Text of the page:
Vairamuthu's Padma Bhushan honour is a reminder (if any was needed) that the lyrics written for films are sometimes on a par with the best poetry
Many of us enjoy poetry when we encounter it in school, simple poetry, laid out in evenly measured lines and with easy rhymes, and we even learn to quote a few stanzas, pausing carefully at the punctuation marks — but as the years go by and we realise that only maths and the sciences are going to get us jobs, these poems recede further and further in the mind. And one day, all grown up, we find that we’ve forgotten how to read poetry, which we now see as sideward skyscrapers, staggered lines of words piercing a lot of white space.
And if it weren’t for our film music, poetry would be out of our lives for good — especially, in my case, Tamil and Hindi poetry. Most of my reading and web browsing consists of English-language content, and save for the short poems in Tamil periodicals I don’t get to read much poetry in other languages at all — but thanks to film songs, I do get to listen to a lot of poetry, and when I heard that Vairamuthu, the great lyricist and writer, was one of the recipients of the Padma Bhushan this year, I had a flashback of sorts, to the time I began listening to “poetry” on the radio, through the lyrics of the film songs that played on the Vividh Bharati programmes.
With songs, it’s always the music that gets you first. We’re drawn to the flight of the tune, the drive of the percussion — and if the music is good, we don’t really need the words, in the sense that it is possible to experience an emotional reaction to a song even if we don’t know the language the lyrics are in. But there’s an altogether higher kind of pleasure in listening to a song in a language you know, where the music flows around the lyrics and the lyrics lock into the music. And when you know the language, a well-composed song with bad lyrics is a little like a gold-plated objet d’art — there’s always the embarrassment of something being compromised, of not being all that it could have been.
But are lyrics really poetry? The great Broadway songwriter Stephen Sondheim, in his near-autobiographical collection of lyrics, Finishing the Hat — you must read it (and its sequel Look, I Made a Hat) if you’re interested in writing, in music, in songs, and in the way they shape the thoughts of a character in a musical (a lot of which applies to our films too) — draws a clear line between poetry and lyrics: “Lyrics, even poetic ones, are not poems. Poems are written to be read, silently or aloud, not sung... Poetry is an art of concision, lyrics of expansion. Poems depend on packed images, on resonance and juxtaposition, on density. Every reader absorbs a poem at his own pace, inflecting it with his own rhythms, stresses and tone...”
All of which is certainly true, but the best lyrics, when written down, can produce similar effects. Besides, how do definitions matter when you can feel that something is poetry — if not in the textbook definition of the word, then in the sense of freeing us, for brief moments, from this prosaic world? Emily Dickinson said, “If I feel physically as if the top of my head were taken off, I know that is poetry.” That’s as good a definition as any for poetry, and the best lyrics can make us feel that way, through mood and image and a voice from beyond that’s like an X-ray of your soul, surprising you by revealing everything about something you thought only you knew about.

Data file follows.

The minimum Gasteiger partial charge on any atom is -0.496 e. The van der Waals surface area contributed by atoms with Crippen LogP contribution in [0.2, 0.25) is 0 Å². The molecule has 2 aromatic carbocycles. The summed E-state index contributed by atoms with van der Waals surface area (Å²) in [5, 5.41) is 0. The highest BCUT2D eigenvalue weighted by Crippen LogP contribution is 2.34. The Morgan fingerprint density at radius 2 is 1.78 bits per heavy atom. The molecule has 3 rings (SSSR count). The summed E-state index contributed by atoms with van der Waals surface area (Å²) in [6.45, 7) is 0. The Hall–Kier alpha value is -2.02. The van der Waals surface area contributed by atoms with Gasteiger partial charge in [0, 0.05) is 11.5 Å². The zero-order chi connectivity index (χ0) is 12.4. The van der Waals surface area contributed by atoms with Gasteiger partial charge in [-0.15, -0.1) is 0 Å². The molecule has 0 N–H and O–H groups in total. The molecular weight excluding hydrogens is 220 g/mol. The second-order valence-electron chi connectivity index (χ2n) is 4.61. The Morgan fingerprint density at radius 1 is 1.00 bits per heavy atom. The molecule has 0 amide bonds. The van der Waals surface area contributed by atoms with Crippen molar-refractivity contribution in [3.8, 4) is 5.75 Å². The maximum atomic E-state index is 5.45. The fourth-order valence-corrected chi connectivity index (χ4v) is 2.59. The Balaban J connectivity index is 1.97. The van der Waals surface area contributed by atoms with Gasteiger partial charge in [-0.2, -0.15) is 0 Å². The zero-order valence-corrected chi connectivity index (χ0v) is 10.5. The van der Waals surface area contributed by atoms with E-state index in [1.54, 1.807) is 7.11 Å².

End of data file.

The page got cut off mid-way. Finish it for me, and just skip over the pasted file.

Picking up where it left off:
And I return to my flashback, to the Vairamuthu lyrics that took the top of my head off, many many years ago — from the song ‘Vizhiyil Vizhundhu’, in the film Alaigal Oivadhillai. I haven’t heard or read a better encapsulation of the feverishness of adolescent infatuation, which is a strange mixture of the sacred and the profane, as much love as lust, and this all-raw-nerve-endings excess of emotion can truly be represented only by one colour: the colour purple. And that’s what Vairamuthu does, throwing caution and restraint and taste and decorum to the winds, and writing the song as if he were a teenager with a burning temperature. (The song takes these feelings a notch higher by using a female voice for sentiments that ought to be expressed by a male – another “strange mixture”.)
Everywhere you turn in these lyrics, in this — yes — poem, there’s a startling physicality. There is, first, a description of the physical process through which one falls in love. The usual way to do this is to say that “one’s eyes fell on a certain someone,” but here Vairamuthu says that “a certain someone fell on one’s eyes,” then entered the heart and then merged with the soul. Love has struck. And thereon, the cosmos and its contents are slave to this love — the mere sound of your silver anklets will open every window in the street; your laughter will cause moons to rise in every direction; if you place jasmine flowers on your hair then the spurned rose will catch a fever; if you wear silks, silkworms will attain salvation. Even the skies are touched by this physicality, with the twilight hour resulting from the “rubbing together” of day and night. It’s some sort of celestial frottage.
In these lines, we find — to borrow Sondheim’s words — density and packed images, and if these lines were to be written down, the reader can read it like he does a poem, inflecting it with his own rhythms, stresses and tone. But even if you reject these “academic” criteria, something inside those of us felled by these words tells us that these are, without doubt, not just “lyrics,” in the sense of simple, rhyming constructions fitted into a tune so that the singer will have something to sing. Lines that produce this kind of raw feeling — what else can they be but poetry? And someone who captures this level of intensity with mere words — what else can he be but a poet?